Bill Requiring California to Track Gun Deaths Passed by State Senate
SACRAMENTO – A bill authored by Dr. Richard Pan and principle co-authored by Senator Bill Monning, which would allow California to partner at the federal level to reduce gun violence, was passed by the State Senate today on a vote of 28 to 5.
SB 877 will require California to establish and maintain a data-tracking system on violent deaths in the state, including gun deaths.
“Researchers cannot fully confront the crisis and save lives because we lack research and tracking,” said Dr. Pan, a pediatrician and Senator representing the Sacramento region. “As a doctor, I’ve seen the horrors of gun violence first-hand and central to preventing such violence is data-centered research.”
"Gun violence constitutes a public health epidemic, and SB 877 is vital to enable California to gather data and to inform a public health response,” Senator Monning (D-Carmel) said. “State and national policymakers have access to very little research that would help us make informed decisions about how to address this issue. Because Congress has not acted, the State of California must take action.”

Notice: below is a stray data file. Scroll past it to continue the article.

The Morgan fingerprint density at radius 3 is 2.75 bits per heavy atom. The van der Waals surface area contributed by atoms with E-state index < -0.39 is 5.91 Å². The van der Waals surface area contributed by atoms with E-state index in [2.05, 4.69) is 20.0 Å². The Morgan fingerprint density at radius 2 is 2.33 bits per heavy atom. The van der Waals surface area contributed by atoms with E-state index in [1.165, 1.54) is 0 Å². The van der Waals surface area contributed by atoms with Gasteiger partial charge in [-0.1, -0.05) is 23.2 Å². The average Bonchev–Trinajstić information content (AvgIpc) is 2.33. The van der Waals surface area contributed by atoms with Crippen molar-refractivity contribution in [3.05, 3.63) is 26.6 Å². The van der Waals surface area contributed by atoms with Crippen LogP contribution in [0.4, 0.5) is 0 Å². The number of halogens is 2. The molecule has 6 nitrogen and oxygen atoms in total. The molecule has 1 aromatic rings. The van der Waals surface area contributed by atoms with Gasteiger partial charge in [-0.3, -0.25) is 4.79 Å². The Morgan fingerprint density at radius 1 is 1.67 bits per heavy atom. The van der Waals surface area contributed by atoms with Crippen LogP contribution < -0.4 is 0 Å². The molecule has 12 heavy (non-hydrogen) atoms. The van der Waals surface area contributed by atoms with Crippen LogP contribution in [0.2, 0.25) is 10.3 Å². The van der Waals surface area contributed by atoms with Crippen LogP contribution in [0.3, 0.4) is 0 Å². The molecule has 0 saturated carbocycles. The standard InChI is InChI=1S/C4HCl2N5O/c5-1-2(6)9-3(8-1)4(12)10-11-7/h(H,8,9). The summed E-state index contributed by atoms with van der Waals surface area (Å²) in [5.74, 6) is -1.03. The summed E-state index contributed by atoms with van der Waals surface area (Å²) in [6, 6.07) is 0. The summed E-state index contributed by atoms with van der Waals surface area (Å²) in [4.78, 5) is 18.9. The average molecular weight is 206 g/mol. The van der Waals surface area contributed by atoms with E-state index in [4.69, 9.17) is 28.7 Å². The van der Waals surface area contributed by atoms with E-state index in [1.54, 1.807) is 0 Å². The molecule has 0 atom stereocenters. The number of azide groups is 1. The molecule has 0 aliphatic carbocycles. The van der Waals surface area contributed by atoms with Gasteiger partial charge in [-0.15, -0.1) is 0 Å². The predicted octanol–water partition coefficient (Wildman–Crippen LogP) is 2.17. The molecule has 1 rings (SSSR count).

Prior to 2008, California participated in the National Violent Death Reporting System (NVDRS), a federal program to collect data on violent deaths. Unfortunately, California was unable to obtain federal funding to continue the program because the state did not obtain law enforcement records required by NVDRS. SB 877 would require the California Department of Public Health to collect such data.
In addition to providing the data to the NVDRS, the data could be used to assist state policy makers and communities as they determine appropriate prevention and education efforts as well as
Researchers point to the difference in how guns and vehicle fatalities are tracked. In 1975, the National Highway Traffic Safety Administration started a national database called the Fatality Analysis Reporting System (FARS). State, local and federal entities work together to update the database with detailed datasets for every car death in the nation. By contrast, a unified and complete database for gun deaths is virtually non-existent. Researchers and policy makers have used the information to create safety mechanisms that have drastically reduced vehicle fatalities through the years. Meanwhile, gun deaths persist and in 21 states and the District of Columbia, gun deaths now outnumber vehicle deaths.